The Craggaunowen Project is an award winning archaeological open air museum centred around a 16th Century Towerhouse in County Clare Ireland.
The park, started by John Hunt, is set in 50
acres of idyllic woodland with a picturesque lake and is
host to several examples of early historic dwelling places.
The Park interprets several features commonly found in the Irish archaeological landscape, by the recreation of several homesteads and monuments. The primary features are a Crannóg (A type of man made island dwelling place that came into being in the Bronze Age with some showing usage through to 17th Century. Their main usage being around the 7th Century); a Ring Fort (These also show evidence of having similar period coverage to the Crannógs); a replica Fulachta Fia (Bronze Age cooking and/or industrial site); a Dolmen (Neolithic Portal tomb) and Standing Stone. The visitor site is also home to 'The Brendan', a reconstruction of a leather hulled boat that is reputed to have been sailed by Saint Brendan from Ireland to Newfoundland in Canada in the Mid 6th Century AD. The 'Brendan' reconstruction made the same journey in the Mid '70's.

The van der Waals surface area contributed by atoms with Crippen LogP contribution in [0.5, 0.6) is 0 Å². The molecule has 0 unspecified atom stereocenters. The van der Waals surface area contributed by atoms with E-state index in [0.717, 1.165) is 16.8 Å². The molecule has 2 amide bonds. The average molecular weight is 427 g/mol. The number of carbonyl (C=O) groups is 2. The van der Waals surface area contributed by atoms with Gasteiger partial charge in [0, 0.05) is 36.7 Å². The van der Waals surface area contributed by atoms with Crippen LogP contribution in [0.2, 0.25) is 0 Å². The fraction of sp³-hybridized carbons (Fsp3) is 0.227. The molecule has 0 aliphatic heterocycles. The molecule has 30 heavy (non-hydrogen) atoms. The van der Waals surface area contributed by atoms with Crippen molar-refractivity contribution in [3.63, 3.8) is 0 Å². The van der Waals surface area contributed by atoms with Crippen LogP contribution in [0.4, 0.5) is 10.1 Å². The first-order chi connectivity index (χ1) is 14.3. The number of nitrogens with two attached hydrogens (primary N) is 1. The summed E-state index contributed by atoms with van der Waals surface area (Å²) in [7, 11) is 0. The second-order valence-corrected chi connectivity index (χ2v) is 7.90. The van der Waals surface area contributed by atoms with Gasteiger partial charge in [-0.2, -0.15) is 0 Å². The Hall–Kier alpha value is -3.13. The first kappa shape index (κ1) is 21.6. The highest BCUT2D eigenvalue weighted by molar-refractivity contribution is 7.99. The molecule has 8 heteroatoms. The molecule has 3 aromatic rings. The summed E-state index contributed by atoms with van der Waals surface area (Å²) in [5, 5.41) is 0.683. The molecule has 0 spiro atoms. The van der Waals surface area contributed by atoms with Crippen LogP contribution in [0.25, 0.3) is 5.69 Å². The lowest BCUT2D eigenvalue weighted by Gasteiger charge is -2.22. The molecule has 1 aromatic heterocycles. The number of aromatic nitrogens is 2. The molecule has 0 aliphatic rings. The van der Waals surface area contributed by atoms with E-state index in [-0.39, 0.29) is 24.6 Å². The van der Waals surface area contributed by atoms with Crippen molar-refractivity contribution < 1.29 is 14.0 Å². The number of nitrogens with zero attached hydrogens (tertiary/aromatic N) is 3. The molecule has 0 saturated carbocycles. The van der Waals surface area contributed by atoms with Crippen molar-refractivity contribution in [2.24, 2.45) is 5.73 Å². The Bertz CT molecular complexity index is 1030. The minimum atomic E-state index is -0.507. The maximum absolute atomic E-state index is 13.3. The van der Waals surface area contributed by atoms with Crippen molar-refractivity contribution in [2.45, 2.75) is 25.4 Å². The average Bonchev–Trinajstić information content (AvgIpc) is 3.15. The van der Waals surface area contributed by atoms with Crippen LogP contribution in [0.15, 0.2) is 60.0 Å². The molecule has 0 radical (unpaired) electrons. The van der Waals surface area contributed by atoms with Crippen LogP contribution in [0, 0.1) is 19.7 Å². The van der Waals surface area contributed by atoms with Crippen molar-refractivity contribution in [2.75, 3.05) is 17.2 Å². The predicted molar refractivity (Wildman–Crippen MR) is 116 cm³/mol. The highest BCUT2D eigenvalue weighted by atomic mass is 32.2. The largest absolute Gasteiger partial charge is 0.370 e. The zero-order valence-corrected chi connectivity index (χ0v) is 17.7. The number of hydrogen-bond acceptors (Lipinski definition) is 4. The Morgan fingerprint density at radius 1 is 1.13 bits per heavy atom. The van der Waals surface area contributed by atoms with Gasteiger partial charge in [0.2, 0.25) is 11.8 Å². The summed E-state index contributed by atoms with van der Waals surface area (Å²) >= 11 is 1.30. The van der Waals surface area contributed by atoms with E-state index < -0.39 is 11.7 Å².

The name Craggaunowen derives from its Irish name Creagán Eoghain (Owen's little rocky hill).